ANNAPOLIS, Md. — The Chesapeake Bay Program recently announced that as of 2022, data it has collected shows that 9.1 million acres of land in the Chesapeake Bay watershed — roughly 22% of the total land in the region — are permanently protected from development.
The Chesapeake Bay Program works to extend the acres of protected lands through its Protected Lands Workgroup, which is led primarily by the National Park Service and includes representatives from state and federal agencies, nonprofits and local governments, it said.
According to the program, protected lands are areas throughout the Chesapeake Bay watershed with cultural, historical, ecological and agricultural value that have been permanently protected from development. Chesapeake Bay Program partners secure land conservation by holding easements, accepting donations and purchasing properties and development rights.
In 2010, the partnership set a goal to protect an additional two million acres of land on top of what had been previously protected across the watershed — specifically, 225,000 acres of wetlands and 695,000 acres of forest. As of 2022, nearly 1.64 million acres have been added since 2010, achieving 82% of the Protected Land Outcome in the Chesapeake Bay Watershed Agreement, with the overall Protected Lands Outcome expected to be achieved by the 2025 deadline.
“Land conservation plays a crucial role in preserving the environmental integrity of the Chesapeake watershed. By protecting these landscapes, we can ensure that the region’s cultural and natural resources remain preserved, and that habitats for countless species, including aquatic ecosystems, are maintained. It is our responsibility to work towards this goal, so that future generations can continue to benefit from the ecological richness of this area,” said Aurelia Gracia, Protected Lands Workgroup Coordinator and Outdoor Recreation Planner, National Park Service.
Land conservation is one of the best ways to protect the health of the Bay watershed amid a growing population, accordinf to the program. When protected from development, forests and wetlands can improve water quality, provide habitat for wildlife, preserve the region’s history and culture, offer outdoor recreation opportunities and make communities more resilient to the impacts of climate change.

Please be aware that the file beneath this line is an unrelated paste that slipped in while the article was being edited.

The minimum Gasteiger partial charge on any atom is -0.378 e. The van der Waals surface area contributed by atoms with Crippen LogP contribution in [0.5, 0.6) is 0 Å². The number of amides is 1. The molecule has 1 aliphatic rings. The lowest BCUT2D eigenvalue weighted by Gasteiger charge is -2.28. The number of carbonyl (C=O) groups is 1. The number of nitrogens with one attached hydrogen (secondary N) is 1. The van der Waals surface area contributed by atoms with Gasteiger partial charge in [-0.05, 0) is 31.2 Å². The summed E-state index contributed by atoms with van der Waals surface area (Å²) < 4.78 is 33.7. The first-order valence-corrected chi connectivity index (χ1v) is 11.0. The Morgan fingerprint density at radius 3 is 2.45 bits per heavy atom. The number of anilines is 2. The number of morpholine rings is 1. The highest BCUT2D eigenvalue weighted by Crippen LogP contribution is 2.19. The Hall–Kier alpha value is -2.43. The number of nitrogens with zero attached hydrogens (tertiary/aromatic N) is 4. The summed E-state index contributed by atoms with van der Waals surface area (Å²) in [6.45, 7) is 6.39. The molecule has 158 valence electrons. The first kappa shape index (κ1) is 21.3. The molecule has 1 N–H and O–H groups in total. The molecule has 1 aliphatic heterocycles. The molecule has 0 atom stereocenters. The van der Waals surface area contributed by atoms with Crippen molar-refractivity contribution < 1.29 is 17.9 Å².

State agencies, which own approximately 45% of the protected acres in the watershed, are the largest entity contributing to land protection, according to the program. The states often work closely with private organizations, non-governmental organizations such as land trusts, local governments and other entities to conserve the land. The second largest entity contributing to land conservation in the Bay watershed is the federal government, which holds approximately 22% of protected acres.
The Chesapeake Bay Program said it is on course to meet its Protected Lands Outcome by 2025, which will require adding roughly 130,000 acres of protected lands each year. To meet this goal, the partnership will focus on increasing funding, incentives and mechanisms for protecting conservation priorities, growing the capacity and effectiveness of land trusts and enhancing public support for and engagement in land conservation, among other strategies.
Additionally, in 2021, the Chesapeake Executive Council signed Directive No. 21-1 Collective Action for Climate Change, in which it committed the partnership to conserving 30% of the watershed’s lands and waters by 2030, meeting the national goal set by President Biden in January 2021.
“Since 2010, stakeholders have been working hard on the goal to protect an additional two million acres by 2025. Using the latest data and technology, Chesapeake Conservancy’s geospatial analysts assessed land conservation progress. The good news is that the data shows that we’re largely on track to meet the 2025 goal, but the reality is that it’s time to move the goalpost,” said Joel Dunn, President & CEO, Chesapeake Conservancy.
“The world’s leading scientists are calling for dramatic increases in conservation efforts to conserve 30% of the Earth’s lands and waters by 2030, which President Biden responded to with an executive order for the United States,” he added. “To achieve that goal here in the Chesapeake, we will need to increase the annual rate of conservation by 350%. It’s a massive, but achievable, undertaking and one that is paramount to the future sustainability of our watershed.”